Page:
POSTED ON MARCH 2, 2011:
Students of Groove
Taddy Porter shows what it's learned while headlining the 4th annual TOM.com showcase
When looking for a place to listen to local music and get a sampling of what's out there, you have a few options. Your primary choices on radio are The Homegroan Show (Sunday nights, 11pm-1am, on 104.5 KMYZ-FM The Edge) or the DOMK! show (Friday nights, 11pm-Midnight, on 97.5 KMOD-FM). There's also a nice selection of local music playing 91.3 KRSC-FM, the Rogers State University station broadcasting mostly via the Local Flavors show (Monday nights, 7pm-11pm). After that, however, you have to scour the Internet to get your fix.
Based on the positive response that The Edge has received from the ongoing Homegroan Show, the station launched an online sister station to stream local and Oklahoma based music 24 hours a day, thus birthing www.tulsaoriginalmusic.com (TOM.com). Since its inception, the site has had a slowly, but steadily growing listener base. I won't lie: the playlist can be spotty at times, but it does provide a much needed outlet for local music of any style: rock, pop, indie, blues, folk, red-dirt -- you name it -- all playing side by side.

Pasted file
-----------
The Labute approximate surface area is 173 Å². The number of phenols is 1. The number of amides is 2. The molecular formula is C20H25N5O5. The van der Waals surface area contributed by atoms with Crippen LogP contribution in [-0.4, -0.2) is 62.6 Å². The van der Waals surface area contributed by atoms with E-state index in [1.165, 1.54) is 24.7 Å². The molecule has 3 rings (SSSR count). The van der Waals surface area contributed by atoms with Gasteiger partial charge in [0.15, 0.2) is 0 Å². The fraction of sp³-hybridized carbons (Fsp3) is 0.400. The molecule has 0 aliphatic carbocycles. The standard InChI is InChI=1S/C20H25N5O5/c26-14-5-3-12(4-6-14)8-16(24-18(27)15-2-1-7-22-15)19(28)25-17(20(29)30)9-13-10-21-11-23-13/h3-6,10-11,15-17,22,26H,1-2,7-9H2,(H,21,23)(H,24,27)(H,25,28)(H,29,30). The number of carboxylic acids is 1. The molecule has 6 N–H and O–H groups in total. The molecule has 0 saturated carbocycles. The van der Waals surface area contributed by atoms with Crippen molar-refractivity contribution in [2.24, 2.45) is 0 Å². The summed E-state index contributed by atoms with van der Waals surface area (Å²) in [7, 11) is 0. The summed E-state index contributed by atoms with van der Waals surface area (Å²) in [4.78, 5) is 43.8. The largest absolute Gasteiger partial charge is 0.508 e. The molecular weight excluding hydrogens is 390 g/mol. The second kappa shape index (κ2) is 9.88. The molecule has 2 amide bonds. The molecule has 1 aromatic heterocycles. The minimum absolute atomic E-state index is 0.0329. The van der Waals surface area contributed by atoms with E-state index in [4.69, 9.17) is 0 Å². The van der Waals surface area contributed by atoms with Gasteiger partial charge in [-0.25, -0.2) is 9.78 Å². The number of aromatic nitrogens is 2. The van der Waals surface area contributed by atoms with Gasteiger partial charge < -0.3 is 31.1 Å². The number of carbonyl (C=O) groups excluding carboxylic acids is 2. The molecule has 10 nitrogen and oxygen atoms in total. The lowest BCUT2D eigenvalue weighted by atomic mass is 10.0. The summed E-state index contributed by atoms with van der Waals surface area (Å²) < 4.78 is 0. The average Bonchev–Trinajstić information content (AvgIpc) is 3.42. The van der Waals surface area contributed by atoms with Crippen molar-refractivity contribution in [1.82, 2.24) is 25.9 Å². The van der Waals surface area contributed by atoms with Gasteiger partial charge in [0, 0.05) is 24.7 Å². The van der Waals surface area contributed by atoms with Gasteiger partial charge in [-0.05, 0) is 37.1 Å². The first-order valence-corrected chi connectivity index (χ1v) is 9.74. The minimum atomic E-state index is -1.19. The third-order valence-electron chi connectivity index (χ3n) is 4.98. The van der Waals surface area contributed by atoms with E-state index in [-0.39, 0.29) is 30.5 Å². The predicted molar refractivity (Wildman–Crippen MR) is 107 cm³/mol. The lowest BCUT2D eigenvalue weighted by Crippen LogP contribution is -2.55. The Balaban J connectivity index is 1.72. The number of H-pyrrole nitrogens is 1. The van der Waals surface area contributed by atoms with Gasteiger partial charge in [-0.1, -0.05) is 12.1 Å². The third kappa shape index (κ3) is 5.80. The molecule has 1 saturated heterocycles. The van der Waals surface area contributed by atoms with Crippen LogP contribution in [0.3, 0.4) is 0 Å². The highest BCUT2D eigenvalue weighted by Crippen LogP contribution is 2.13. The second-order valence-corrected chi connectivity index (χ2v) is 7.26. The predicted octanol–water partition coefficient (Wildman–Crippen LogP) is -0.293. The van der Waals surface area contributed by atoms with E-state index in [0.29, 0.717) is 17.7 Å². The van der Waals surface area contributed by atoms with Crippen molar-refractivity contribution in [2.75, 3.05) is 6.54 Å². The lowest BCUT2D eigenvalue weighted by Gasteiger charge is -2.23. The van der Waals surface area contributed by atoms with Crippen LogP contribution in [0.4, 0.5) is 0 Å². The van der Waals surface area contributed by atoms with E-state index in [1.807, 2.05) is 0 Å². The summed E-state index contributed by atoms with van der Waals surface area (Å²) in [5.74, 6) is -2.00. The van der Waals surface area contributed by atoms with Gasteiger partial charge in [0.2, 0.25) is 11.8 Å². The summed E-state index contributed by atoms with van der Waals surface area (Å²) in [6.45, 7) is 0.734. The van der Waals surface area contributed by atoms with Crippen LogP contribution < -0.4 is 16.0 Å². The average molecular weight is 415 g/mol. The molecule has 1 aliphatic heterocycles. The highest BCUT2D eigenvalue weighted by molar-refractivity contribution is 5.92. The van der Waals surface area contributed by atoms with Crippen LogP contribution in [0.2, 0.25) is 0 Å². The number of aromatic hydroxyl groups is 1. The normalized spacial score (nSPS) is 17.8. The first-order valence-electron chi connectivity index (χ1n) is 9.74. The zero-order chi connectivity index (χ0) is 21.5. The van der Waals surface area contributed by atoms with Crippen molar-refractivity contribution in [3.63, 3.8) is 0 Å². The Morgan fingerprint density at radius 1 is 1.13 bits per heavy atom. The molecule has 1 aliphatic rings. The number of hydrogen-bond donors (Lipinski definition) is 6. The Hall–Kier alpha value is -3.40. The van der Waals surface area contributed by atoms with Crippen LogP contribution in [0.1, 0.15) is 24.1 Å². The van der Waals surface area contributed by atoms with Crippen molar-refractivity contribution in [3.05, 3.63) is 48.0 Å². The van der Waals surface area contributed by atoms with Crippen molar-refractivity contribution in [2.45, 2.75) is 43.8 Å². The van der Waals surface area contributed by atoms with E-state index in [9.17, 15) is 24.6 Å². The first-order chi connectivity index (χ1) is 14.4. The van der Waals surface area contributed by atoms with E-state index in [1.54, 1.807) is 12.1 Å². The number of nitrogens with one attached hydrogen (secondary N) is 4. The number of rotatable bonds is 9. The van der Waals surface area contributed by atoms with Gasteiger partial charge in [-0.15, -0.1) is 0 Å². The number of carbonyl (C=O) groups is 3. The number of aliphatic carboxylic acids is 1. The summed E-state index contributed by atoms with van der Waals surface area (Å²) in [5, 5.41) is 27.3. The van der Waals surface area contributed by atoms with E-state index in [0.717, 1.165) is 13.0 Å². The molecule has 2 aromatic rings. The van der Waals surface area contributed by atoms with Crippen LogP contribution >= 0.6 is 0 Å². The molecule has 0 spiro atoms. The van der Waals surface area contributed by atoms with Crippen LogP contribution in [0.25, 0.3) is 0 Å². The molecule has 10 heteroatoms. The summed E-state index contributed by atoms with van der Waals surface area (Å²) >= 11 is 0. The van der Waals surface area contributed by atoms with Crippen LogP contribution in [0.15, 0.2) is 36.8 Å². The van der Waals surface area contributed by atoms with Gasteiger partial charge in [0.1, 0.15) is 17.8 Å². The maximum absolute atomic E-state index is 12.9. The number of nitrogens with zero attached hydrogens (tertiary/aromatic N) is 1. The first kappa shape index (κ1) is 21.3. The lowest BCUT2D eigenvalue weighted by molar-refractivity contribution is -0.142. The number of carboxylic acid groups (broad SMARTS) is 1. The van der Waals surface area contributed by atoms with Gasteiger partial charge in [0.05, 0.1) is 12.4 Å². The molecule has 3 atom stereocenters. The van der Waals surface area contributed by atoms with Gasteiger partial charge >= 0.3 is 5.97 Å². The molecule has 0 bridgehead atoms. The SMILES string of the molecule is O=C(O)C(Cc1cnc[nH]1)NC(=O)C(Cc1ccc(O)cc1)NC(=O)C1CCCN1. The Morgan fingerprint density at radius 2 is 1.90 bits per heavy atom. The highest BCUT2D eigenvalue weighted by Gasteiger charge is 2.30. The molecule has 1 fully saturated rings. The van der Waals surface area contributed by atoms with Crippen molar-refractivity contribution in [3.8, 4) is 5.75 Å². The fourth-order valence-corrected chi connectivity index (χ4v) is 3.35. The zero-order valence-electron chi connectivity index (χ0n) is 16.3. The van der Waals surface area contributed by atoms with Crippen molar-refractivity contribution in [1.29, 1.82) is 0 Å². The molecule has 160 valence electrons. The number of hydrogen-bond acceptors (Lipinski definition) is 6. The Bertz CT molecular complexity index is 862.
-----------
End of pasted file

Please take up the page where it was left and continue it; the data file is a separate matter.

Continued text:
The real highlight of the year, however, is easily the annual TOM.com showcase at Cain's Ballroom. The format has been tweaked from year to year in order to fine tune the show, but it never fails to be a nice snapshot of the local music scene and highlight reel of both the current spotlight acts and a few up and comers.
This year's showcase is Friday, March 4, and features the garage-rock of relative newcomer The Del Toros, along a great taste of our pop-rock and indie scene with established local favorites Eric and the Adams and Fiawna Forte, respectively. The night also serves to kick off what promises to be yet another big year for headliner Taddy Porter, before the boys head back out on the road to continue their ongoing assault of classic-based rock 'n' roll.
Over the past year, Taddy Porter made the jump from local favorite (the band is really based in Stillwater, but we like to claim them as our own) to bona fide stars in waiting. The band signed a deal with Primary Wave records (complete with distribution via major label EMI)in early 2010, released its debut and has been busy on the road ever since, only recently taking a few weeks off before heading back out on the road next week.